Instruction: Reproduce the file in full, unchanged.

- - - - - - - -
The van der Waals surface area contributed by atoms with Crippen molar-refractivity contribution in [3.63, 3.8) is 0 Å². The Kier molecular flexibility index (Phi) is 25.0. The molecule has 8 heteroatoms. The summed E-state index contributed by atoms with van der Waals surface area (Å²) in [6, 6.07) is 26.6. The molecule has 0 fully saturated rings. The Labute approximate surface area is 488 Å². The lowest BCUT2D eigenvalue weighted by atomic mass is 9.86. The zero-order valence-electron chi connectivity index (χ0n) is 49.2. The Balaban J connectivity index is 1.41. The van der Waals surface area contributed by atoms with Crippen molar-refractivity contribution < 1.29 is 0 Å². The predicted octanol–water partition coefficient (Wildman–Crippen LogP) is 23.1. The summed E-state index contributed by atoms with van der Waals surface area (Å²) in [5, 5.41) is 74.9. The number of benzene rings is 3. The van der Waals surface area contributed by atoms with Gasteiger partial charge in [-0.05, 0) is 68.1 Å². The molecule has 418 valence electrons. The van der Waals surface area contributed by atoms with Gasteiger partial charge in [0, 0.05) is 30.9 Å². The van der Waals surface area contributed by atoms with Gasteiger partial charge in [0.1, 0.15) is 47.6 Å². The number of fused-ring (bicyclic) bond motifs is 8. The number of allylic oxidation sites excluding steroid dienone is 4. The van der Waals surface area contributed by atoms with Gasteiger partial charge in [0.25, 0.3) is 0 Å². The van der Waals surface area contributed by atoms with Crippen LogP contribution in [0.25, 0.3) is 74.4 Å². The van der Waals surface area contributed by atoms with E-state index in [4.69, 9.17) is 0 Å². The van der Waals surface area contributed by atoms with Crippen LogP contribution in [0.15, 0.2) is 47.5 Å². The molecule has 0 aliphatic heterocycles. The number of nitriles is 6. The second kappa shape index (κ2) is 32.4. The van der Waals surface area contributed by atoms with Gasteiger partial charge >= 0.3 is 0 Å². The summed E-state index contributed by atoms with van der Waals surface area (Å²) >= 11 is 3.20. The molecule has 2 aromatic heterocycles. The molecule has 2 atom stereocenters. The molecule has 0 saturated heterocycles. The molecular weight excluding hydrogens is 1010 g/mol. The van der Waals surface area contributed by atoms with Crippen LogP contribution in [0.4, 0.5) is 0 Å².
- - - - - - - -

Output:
The van der Waals surface area contributed by atoms with Crippen molar-refractivity contribution in [3.63, 3.8) is 0 Å². The Kier molecular flexibility index (Phi) is 25.0. The molecule has 8 heteroatoms. The summed E-state index contributed by atoms with van der Waals surface area (Å²) in [6, 6.07) is 26.6. The molecule has 0 fully saturated rings. The Labute approximate surface area is 488 Å². The lowest BCUT2D eigenvalue weighted by atomic mass is 9.86. The zero-order valence-electron chi connectivity index (χ0n) is 49.2. The Balaban J connectivity index is 1.41. The van der Waals surface area contributed by atoms with Crippen molar-refractivity contribution < 1.29 is 0 Å². The predicted octanol–water partition coefficient (Wildman–Crippen LogP) is 23.1. The summed E-state index contributed by atoms with van der Waals surface area (Å²) in [5, 5.41) is 74.9. The number of benzene rings is 3. The van der Waals surface area contributed by atoms with Gasteiger partial charge in [-0.05, 0) is 68.1 Å². The molecule has 418 valence electrons. The van der Waals surface area contributed by atoms with Gasteiger partial charge in [0, 0.05) is 30.9 Å². The van der Waals surface area contributed by atoms with Gasteiger partial charge in [0.1, 0.15) is 47.6 Å². The number of fused-ring (bicyclic) bond motifs is 8. The number of allylic oxidation sites excluding steroid dienone is 4. The van der Waals surface area contributed by atoms with Gasteiger partial charge in [0.25, 0.3) is 0 Å². The van der Waals surface area contributed by atoms with Crippen LogP contribution in [0.25, 0.3) is 74.4 Å². The van der Waals surface area contributed by atoms with E-state index in [4.69, 9.17) is 0 Å². The van der Waals surface area contributed by atoms with Crippen LogP contribution in [0.15, 0.2) is 47.5 Å². The molecule has 0 aliphatic heterocycles. The number of nitriles is 6. The second kappa shape index (κ2) is 32.4. The van der Waals surface area contributed by atoms with Gasteiger partial charge >= 0.3 is 0 Å². The summed E-state index contributed by atoms with van der Waals surface area (Å²) >= 11 is 3.20. The molecule has 2 aromatic heterocycles. The molecule has 2 atom stereocenters. The molecule has 0 saturated heterocycles. The molecular weight excluding hydrogens is 1010 g/mol. The van der Waals surface area contributed by atoms with Crippen LogP contribution in [0.4, 0.5) is 0 Å².